You see, both of these writers let their stories and their characters’ voices dictate the opening. The reason it worked for them is because they weren’t trying to fit into a mold. They each had a story to tell and obviously had deep, personal reasons to tell these stories.

Writing a novel is about the sincere desire to give someone a message through the art of storytelling. It’s about the rhythm of your words and the meaning of your tale. That kind of urgency can only come from your heart.

Our characters speak to us and we work as clairvoyants, trying to relay those messages from the unseen world into reality. Words are our tools and our weapons, and used skillfully, these words can resonate with different people for different reasons.

While The Sword-Edged Blonde and Tender Graces may seem to be worlds apart in genre (fantasy and literary), both of these novels have identical themes. In The Sword-Edged Blonde, Eddie LaCrosse is forced to come to grips with his past and a mistake he made as a youth, and in Tender Graces, Virginia Kate is forced to come to grips with her past and her conflicting emotions over the mother she loved and hated.

Both novels wrestle with very intense themes, yet do so in a way that is entertaining. That is storytelling, and in both cases, it’s done from the heart. You can’t fake that.

Now look at your own story. What is the urgency of your tale? What makes your story important to you? Identify that theme and you have the urgency you need. Now close your eyes and channel that theme into a stranger’s life. Speak from your heart. You are telling a tale and if it has meaning to you, it will have meaning to others.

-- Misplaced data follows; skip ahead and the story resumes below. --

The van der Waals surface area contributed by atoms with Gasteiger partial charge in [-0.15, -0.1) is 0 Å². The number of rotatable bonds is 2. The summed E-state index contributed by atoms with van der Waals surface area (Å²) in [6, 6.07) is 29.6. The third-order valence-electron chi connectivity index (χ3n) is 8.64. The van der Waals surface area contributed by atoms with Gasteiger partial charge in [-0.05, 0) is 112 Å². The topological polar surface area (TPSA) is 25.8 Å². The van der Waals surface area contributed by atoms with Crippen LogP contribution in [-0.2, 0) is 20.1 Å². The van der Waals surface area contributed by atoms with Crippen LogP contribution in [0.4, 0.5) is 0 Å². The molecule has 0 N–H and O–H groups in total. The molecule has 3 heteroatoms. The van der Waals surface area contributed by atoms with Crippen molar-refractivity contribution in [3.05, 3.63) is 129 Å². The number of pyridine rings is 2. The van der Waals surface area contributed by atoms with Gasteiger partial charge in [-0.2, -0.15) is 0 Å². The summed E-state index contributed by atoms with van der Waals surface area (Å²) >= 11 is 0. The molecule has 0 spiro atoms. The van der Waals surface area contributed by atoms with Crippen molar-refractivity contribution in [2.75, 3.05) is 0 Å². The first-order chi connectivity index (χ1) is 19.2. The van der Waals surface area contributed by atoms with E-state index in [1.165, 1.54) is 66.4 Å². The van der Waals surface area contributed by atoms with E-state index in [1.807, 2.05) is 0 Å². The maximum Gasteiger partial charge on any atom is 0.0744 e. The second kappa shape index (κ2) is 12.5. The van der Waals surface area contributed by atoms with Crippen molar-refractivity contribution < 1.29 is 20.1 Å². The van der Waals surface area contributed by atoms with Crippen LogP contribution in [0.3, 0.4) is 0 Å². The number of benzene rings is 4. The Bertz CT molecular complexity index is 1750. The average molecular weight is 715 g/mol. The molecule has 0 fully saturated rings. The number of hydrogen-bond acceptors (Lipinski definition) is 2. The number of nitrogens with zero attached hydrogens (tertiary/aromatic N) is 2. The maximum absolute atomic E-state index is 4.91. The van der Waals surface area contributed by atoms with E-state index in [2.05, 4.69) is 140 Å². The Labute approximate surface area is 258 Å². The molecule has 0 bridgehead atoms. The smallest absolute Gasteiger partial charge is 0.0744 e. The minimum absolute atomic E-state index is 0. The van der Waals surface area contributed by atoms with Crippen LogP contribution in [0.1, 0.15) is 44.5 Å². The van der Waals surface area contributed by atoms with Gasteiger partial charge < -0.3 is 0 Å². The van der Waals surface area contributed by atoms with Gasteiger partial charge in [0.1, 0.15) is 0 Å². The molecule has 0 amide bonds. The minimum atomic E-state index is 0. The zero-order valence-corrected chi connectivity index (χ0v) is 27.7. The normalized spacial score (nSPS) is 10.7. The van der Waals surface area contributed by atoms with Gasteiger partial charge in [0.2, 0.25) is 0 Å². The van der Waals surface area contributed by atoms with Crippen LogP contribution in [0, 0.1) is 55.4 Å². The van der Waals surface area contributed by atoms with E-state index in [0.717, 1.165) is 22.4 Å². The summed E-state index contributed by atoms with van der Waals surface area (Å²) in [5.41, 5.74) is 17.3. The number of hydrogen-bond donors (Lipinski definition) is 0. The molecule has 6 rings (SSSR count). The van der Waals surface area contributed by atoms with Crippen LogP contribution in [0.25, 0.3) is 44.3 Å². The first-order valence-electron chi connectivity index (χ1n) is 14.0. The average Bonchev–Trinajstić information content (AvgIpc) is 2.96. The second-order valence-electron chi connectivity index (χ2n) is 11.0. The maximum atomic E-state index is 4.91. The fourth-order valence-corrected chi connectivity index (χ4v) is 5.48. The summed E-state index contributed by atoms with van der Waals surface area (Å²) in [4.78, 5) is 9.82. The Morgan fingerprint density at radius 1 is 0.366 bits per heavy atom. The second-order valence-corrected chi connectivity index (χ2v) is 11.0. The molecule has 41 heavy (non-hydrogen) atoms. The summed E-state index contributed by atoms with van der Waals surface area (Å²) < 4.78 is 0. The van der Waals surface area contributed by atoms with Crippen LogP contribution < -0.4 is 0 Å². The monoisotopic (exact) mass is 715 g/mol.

Write on . . .

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About T. Frohock

Please visit my web site at: www.tfrohock.com
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20 Responses to urgency versus action in your writing

  1. erikamarks says:

    A great post, Teresa, and so true. I have myself been guilty of that technique, and in thinking that action equals speed. A compelling opening is required, and readers can be compelled by fascinating characters or gripping emotional states, even by someone sipping a cup of coffee if written powerfully enough.

    It isn’t in the event, necessarily, and I think that is too often what we writers take away from the frequent advice to have a wow-opening. Not every book CAN open with breathless urgency but every well-written book will draw the reader into it by revealing something compelling. I think pacing, like voice, is a very difficult piece of the craft to master, and one that takes time to form and evolve…

    • Absolutely, Erika. I read somewhere that a serious discussion around a kitchen table can be just as gripping as a murder scene if done well. I’m glad you brought up pacing too. I think it’s a much overlooked topic in writing.

  2. Petula says:

    I have the urge to applaud! 🙂 This is a fabulous post. The examples you used inspired me as did your words and the way your weaved them. It was a song of a post. I felt the exact reason I first wanted to write a novel… I am so glad I stumbled upon your blog from “The Graces” Saga, which I also really enjoyed, to find another encouraging, mind fueling, creative and oh-so-true writer’s moment. Thanks for posting this. It reminded me that there is more than one way to entice a reader into your novel. I hope this type of advice will fuel me into finally finishing one. Although I’ve finished a children’s book manuscript, I have yet to feel the success of a complete fiction manuscript. I will now “write on…”